Frank Zappa

Vaulternative, 2002


REVIEW BY: Christopher Thelen


For all of the live recordings that have been released by Frank Zappa and his heirs, to the best of my knowledge, there has not been a complete performance release in his discography - that is, until the 2002 release of FZ:OZ, a concert recorded in Sydney, Australia in January 1976.

The concept was a good one - with the exception of bootlegs, the true Zappa concert experience had not been captured accurately. So, props to the Zappa Family Trust for finally beginning the process of correcting this critical flaw in the Zappa discography. That being said, one has to wonder what made them choose this particular version of Zappa's band - also interestingly enough, being referred to as the Mothers - since the overall sound of the group has to be called minimal. Without a powerful enough rhythm section backing Zappa, the overall vibe of the concert pales, leaving the listener wanting to hear something more powerful.

Make no mistake, the musicians this time around - including Napoleon Murphy Brock, Roy Estrada and Terry Bozzio - were talented enough. But what lacked with this particular group was a solid rhythmic punch. Maybe the problem is that I first got into Zappa in the my_heart_sings_the_harmony_web_ad_alt_250 Sheik Yerbouti period, which was still two years away from coming to pass. But it sometimes seems like some of the instruments, including the keyboards and drums, are muted too much. (To play devil's advocate, Estrada's bass work is outstanding.)

The minimalistic approach to the band tends to hurt some of the songs, making them peculiar, though not dreadful, selections. Hearing sped-up versions of classics like "I Ain't Got No Heart," "How Could I Be Such A Fool," "Take Your Clothes Off When You Dance" and an early version of "Keep It Greasy" is a bit odd, though I will admit hearing many of these performed live was still a thrill.

If anything, FZ:OZ could be seen as a developmental show for Zappa; many of the ideas the listener hears performed on stage would be polished up over the course of touring, such as "The Poodle Lecture," which takes on an almost Biblical rendering by Zappa in this version. Likewise, "Keep It Greasy" was still being worked on, and had not become the version that would become famous on Joe's Garage.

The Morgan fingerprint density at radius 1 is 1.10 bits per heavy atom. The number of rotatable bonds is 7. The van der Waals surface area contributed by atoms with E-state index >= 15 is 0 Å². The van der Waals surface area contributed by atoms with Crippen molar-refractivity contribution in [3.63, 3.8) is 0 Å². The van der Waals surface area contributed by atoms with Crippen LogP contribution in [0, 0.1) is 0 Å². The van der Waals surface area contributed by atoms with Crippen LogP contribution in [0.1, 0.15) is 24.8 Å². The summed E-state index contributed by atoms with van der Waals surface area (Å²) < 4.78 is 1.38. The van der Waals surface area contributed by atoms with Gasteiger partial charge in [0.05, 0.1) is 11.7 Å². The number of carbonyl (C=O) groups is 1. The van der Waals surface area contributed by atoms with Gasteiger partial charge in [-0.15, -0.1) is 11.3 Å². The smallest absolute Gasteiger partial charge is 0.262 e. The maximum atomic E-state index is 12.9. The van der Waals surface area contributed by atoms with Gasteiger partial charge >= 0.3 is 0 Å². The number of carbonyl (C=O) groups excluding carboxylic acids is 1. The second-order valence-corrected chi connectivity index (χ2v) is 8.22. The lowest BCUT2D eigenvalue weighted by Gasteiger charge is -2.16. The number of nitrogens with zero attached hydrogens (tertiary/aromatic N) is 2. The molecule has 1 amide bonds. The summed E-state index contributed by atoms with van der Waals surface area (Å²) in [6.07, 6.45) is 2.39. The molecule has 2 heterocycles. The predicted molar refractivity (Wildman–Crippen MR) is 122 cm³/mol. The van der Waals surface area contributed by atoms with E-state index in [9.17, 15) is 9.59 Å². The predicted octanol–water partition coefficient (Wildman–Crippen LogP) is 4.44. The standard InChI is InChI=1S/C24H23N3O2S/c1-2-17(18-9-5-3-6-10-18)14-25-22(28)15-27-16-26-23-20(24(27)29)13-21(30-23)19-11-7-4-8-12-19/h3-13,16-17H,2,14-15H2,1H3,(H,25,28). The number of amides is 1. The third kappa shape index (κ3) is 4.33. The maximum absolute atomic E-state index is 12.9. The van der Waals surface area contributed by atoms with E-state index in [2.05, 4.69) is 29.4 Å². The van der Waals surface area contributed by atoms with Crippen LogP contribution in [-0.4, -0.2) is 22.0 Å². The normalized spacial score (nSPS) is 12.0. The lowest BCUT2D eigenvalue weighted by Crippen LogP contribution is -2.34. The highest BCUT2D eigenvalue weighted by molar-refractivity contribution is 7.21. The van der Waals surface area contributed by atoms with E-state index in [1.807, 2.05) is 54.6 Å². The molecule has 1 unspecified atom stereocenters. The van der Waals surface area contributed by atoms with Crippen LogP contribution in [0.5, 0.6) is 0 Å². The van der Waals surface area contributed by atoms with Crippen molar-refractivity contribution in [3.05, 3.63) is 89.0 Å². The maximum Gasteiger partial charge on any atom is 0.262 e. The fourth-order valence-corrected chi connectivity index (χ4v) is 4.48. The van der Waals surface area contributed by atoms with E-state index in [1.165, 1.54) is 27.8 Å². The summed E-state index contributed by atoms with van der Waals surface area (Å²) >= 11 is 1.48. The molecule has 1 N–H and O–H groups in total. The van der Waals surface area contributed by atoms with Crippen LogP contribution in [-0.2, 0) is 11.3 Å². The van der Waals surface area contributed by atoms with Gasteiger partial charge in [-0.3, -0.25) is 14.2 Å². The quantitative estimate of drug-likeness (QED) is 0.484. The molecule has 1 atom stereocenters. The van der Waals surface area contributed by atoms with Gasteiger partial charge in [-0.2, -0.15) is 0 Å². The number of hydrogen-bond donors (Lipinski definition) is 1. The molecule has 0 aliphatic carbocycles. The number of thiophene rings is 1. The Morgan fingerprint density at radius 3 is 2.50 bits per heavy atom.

FZ:OZ is noteworthy for two things. First, this disc features, to the best of my knowledge, the debut of the song "Kaiser Rolls" on any official Zappa release. (And, brother, after doing over 50 of these reviews in a short period of time, I'd better know my Zappa tracks.) This track, however, doesn't seem to have what I would call the Zappa magic, and didn't seem to last past this period in Zappa's history. (A studio version is also included at the end of the set.)

Second, this disc includes a powerful one-two punch in the form of the instrumentals "Chunga's Revenge" (a surprising but wonderful inclusion) and "Zoot Allures". For nearly 30 minutes, Zappa and his band take over your brain and ears and pummel them into submission with some of the finest performances I've heard from Zappa ever. Hearing this makes me wonder why Zappa didn't perform "Chunga's Revenge" more often in concert.

FZ:OZ is a curious place to start releasing complete concerts - not the ideal place in my mind, but not a terrible one, either. This is the kind of disc that may confuse a newbie to the Zappa scene, but should thrill the diehard fans, and is recommended with some reservations.

2005 Christopher Thelen and "The Daily Vault." All rights reserved. Review or any portion may not be reproduced without written permission. Cover art is the intellectual property of the Zappa Family Trust / record label, and is used for informational purposes only.

Rating: C+

User Rating: Not Yet Rated



© 2005 Christopher Thelen and The Daily Vault. All rights reserved. Review or any portion may not be reproduced without written permission. Cover art is the intellectual property of Vaulternative, and is used for informational purposes only.